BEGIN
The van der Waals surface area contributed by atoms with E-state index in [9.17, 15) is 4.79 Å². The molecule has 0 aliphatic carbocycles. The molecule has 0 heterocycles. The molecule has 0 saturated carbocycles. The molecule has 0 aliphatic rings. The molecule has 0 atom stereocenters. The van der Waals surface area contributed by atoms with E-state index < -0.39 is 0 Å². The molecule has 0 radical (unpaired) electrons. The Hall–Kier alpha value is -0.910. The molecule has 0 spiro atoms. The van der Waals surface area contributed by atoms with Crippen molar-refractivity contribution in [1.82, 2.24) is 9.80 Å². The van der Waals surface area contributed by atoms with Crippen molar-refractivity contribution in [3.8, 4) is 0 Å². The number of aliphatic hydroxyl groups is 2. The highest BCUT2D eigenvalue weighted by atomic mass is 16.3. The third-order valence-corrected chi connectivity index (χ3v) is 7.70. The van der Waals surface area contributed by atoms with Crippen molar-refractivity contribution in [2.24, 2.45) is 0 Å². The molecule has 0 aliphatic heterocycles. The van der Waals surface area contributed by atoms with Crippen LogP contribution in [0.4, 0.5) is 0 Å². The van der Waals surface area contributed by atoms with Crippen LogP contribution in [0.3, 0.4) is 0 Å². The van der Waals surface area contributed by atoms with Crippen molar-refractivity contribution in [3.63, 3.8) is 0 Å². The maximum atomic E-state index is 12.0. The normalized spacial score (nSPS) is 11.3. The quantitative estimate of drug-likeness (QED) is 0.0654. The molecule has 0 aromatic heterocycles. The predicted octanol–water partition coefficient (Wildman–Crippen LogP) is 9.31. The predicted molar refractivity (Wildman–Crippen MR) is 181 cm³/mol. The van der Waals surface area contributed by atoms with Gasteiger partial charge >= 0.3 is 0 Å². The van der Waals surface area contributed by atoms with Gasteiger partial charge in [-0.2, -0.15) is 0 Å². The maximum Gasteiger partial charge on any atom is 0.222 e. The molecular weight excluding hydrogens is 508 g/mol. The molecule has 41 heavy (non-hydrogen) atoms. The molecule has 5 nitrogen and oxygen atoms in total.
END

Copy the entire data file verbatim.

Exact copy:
The van der Waals surface area contributed by atoms with E-state index in [9.17, 15) is 4.79 Å². The molecule has 0 aliphatic carbocycles. The molecule has 0 heterocycles. The molecule has 0 saturated carbocycles. The molecule has 0 aliphatic rings. The molecule has 0 atom stereocenters. The van der Waals surface area contributed by atoms with E-state index < -0.39 is 0 Å². The molecule has 0 radical (unpaired) electrons. The Hall–Kier alpha value is -0.910. The molecule has 0 spiro atoms. The van der Waals surface area contributed by atoms with Crippen molar-refractivity contribution in [1.82, 2.24) is 9.80 Å². The van der Waals surface area contributed by atoms with Crippen molar-refractivity contribution in [3.8, 4) is 0 Å². The number of aliphatic hydroxyl groups is 2. The highest BCUT2D eigenvalue weighted by atomic mass is 16.3. The third-order valence-corrected chi connectivity index (χ3v) is 7.70. The van der Waals surface area contributed by atoms with Crippen molar-refractivity contribution in [2.24, 2.45) is 0 Å². The molecule has 0 aliphatic heterocycles. The van der Waals surface area contributed by atoms with Crippen LogP contribution in [0.4, 0.5) is 0 Å². The van der Waals surface area contributed by atoms with Crippen LogP contribution in [0.3, 0.4) is 0 Å². The van der Waals surface area contributed by atoms with Crippen molar-refractivity contribution in [3.63, 3.8) is 0 Å². The maximum atomic E-state index is 12.0. The normalized spacial score (nSPS) is 11.3. The quantitative estimate of drug-likeness (QED) is 0.0654. The molecule has 0 aromatic heterocycles. The predicted octanol–water partition coefficient (Wildman–Crippen LogP) is 9.31. The predicted molar refractivity (Wildman–Crippen MR) is 181 cm³/mol. The van der Waals surface area contributed by atoms with Gasteiger partial charge >= 0.3 is 0 Å². The van der Waals surface area contributed by atoms with Gasteiger partial charge in [-0.2, -0.15) is 0 Å². The maximum Gasteiger partial charge on any atom is 0.222 e. The molecular weight excluding hydrogens is 508 g/mol. The molecule has 41 heavy (non-hydrogen) atoms. The molecule has 5 nitrogen and oxygen atoms in total.